For months now, we’ve been hearing about Microsoft Teams, Microsoft’s much-heralded Slack killer for corporate chat. It’s now in official release (what Microsoft calls “general availability”) as part of Microsoft’s Office 365 enterprise plans. Sadly, Teams is underwhelming in its formal debut and definitely not a match for the hype Microsoft has been providing since October 2016. For a product so late to market, Microsoft should have delivered much more.
We all know , and Teams is meant to bury that corpse and present us a replacement. In the meantime, Slack has gained a strong following because it is a great product that works well, is highly capable, and runs on any device you might use. It’s very easy to get addicted to Slack, and it’s set a high bar. (Atlassian’s HipChat is capable, but nowhere near as well designed as Slack. That may be why the for G Suite users, expected in May or June, at first blush looks so Slack-like.)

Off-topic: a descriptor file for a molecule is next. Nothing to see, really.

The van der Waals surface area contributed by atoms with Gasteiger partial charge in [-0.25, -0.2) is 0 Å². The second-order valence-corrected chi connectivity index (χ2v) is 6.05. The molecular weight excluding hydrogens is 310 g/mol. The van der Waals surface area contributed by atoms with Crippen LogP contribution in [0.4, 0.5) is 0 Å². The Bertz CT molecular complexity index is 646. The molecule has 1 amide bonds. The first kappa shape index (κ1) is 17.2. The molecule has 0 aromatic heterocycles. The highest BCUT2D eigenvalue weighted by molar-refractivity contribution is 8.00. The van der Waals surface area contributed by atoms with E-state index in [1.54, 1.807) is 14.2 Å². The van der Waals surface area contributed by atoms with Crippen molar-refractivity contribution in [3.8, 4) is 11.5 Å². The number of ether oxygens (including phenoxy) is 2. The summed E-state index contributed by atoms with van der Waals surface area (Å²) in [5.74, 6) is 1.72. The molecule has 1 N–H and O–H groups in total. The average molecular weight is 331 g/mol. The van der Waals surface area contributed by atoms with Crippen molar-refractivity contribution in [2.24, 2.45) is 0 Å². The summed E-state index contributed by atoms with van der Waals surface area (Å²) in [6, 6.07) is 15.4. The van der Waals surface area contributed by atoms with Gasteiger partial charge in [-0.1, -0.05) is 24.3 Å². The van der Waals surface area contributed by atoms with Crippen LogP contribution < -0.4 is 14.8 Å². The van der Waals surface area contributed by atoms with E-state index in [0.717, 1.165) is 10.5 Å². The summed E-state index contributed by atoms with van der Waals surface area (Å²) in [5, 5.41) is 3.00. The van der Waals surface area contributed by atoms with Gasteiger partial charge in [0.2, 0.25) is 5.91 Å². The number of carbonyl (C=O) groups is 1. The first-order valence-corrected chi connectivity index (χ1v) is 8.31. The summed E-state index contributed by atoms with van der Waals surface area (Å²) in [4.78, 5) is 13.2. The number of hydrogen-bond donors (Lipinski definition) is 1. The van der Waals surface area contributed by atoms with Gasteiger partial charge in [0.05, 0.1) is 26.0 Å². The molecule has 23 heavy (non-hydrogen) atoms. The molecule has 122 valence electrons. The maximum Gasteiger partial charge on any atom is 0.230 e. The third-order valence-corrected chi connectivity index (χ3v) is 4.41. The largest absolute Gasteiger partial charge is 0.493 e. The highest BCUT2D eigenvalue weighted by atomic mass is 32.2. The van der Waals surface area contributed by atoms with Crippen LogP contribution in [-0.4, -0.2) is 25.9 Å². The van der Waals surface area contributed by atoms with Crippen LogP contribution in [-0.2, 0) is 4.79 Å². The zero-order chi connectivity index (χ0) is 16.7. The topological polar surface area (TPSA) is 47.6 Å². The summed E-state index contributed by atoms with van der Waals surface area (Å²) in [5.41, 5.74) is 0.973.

Teams simply isn’t anywhere as good as it should be. It doesn’t hold a candle to Slack, in fact. I’m reminded of Windows Phone, which debuted a few years after the iPhone but seems like it was designed with BlackBerry as the competition. Teams feels like that in the face of the now-several-years-old Slack—it’s the Windows Phone of business chat.
Microsoft is the underdog here, and relying on its installed base is a dangerous strategy—as Microsoft should know from its Yammer, Windows 8, and Windows Phone debacles. Microsoft’s imprimatur no longer guarantees a product’s adoption. It needs to actually be good. Yes, there are IT shops that will give Microsoft years to get things right—they prefer it to relying on a small company like Slack or Atlassian—but that’s the same miscalculation Microsoft made with Windows Phone and Windows 8.